I could fill pages describing what transpired through the rest of the meal.  By the time I was clearing plates away, I had grown cold and rude. I was ready for them to leave.  However after dessert, she then laid out the binders and began a two-hour presentation. Anyone who is or has been a server understands that amount of money she took from me by inhibiting that table to be seated the two more turns it would have for the evening.  The rudeness I could handle, but taking my table up for the entire evening pushed me over the edge.  

I bitched about her the entire night, especially during the two hours I waited for her to leave. I was rowing with all of the emotional energy I could muster.  I became way off center with who I really am. I was so livid that I copied down her name from some papers she left and found her financial planning website after work that night.  I typed up a long email to her detailing what a piece of shit she is and just before I sent it, I deleted it. That didn’t stop me from going to bed angry and even waking up practicing in my head what I wanted to say to her.  

Three nights later.  I stood leaning against a wall in the dining room.  I was staring at the last table remaining. It was four best friends who hadn’t seen one another in years, their checks had been closed for an hour and a half but they still chatted away.  All of the other servers were gone as I glared at my table. This same scenario had happened in my section every night since the “incident” with the financial planner.  

This was the moment when I remembered reading about energetic pendulums.  The concept had come to life in front of my eyes. I had given the situation so much of my energy that I had created a karmic loop.  A karmic loop is the Universe bringing a recurring situation into your life until you learn what’s needed to be learned to close the loop.  I had been swept away by the current and kept rowing harder. That night when I finally got home, I reflected on this and instead of shaming myself, I turned self-loathing into self-realization.  If I had truly created this reality then why wouldn’t I be able to create an alternate one?  

The next day, before my shift, I laid down in my bed and made a scene in my mind’s eye of the kinds of exchanges I wanted with my guests.  Not really particular faces, but enough so that I could feel the emotion of joy and connection that I feel when I serve great people. I envisioned getting the “right” tables; friendly, expedient, and generous.  I would feel the emotion of what it’s like to have a great night, and how that money feels when I’m walking out the door. I saw in my mind my section of tables being seated and getting up to leave over and over like clockwork.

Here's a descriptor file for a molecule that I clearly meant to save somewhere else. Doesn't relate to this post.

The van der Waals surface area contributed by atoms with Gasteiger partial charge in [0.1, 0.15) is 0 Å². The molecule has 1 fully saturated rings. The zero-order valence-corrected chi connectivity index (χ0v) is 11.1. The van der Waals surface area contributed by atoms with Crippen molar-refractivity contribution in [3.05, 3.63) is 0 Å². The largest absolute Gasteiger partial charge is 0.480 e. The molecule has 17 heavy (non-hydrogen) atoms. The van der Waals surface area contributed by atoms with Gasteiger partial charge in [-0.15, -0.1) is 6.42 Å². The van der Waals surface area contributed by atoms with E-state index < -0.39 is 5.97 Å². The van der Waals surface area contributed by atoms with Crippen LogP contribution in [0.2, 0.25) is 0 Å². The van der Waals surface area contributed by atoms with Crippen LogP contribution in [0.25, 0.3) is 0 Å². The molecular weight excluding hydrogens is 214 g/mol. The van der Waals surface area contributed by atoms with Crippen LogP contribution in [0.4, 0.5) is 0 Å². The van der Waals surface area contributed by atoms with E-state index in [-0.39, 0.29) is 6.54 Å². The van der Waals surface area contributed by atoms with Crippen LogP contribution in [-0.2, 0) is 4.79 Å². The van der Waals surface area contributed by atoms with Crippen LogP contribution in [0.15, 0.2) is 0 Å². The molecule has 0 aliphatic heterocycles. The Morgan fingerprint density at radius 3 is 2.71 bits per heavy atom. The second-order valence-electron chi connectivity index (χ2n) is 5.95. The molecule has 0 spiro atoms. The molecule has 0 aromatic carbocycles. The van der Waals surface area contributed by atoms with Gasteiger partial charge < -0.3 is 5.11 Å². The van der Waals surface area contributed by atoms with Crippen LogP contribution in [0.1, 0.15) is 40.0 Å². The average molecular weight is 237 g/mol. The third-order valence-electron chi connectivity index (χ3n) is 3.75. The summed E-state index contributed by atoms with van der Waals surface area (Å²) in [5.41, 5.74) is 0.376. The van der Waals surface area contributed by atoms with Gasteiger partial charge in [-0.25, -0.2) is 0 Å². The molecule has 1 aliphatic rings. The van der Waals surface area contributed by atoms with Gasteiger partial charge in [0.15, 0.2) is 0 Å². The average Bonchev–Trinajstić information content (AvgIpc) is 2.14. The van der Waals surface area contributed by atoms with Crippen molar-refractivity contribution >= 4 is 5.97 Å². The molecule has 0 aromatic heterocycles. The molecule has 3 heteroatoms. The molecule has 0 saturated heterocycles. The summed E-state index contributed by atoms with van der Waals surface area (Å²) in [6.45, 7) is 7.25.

I felt as if I could swing this pendulum the other way; I would row against the current.  

At first I didn’t quite “get” it.  Here’s why. I was still getting rude tables of people and ones who wanted to campout in my section.  My way to combat that was to give lots of positive energy to them. But, I was still focusing energy on the behavior– the extended stays in my section.  I would say things to myself like “its perfectly fine if they sit there all night.” Well, what I realized later is that energy is energy, current is current, and the Universe doesn’t distinguish between saying positive or negative things about the scenario.  If you are feeding it energy, it will grow. When tables stayed too long, I simply ignored it, kept my energy directed elsewhere. Eventually, they stopped lingering. 

The key was in the non-acknowledgement.  So, for example, when an older man snapped at me for dripping wine on the table, I apologized politely, but totally ignored the situation in my head.  I became an observer of the behavior but didn’t attach to it whatsoever. To attach to the annoyance, I would be feeding it energy and thus veering with the current of the negative situation.  By remaining neutral, my face remains forward, and I keep drifting down the river of life in the direction I desire.  

It didn’t happen instantly.  One can’t change the direction of a boat on a whim.  But night after night I practiced being the observer of behavior and non-acknowledgement.  I didn’t speak negatively about my guests to other servers, I refrained from dwelling on negative emotions, and I consciously kept a smile on my face.  Within a few weeks, I witnessed the most incredible shift in my reality. The types of people coming to my section, my mood at work, and my income all transformed.  I was beginning to hear comments from my coworkers about how the hostess must really like me or how I was getting so lucky (totally ignored that because they were simply pendulums).  I was getting the best tables in my section night after night.    

I bent reality.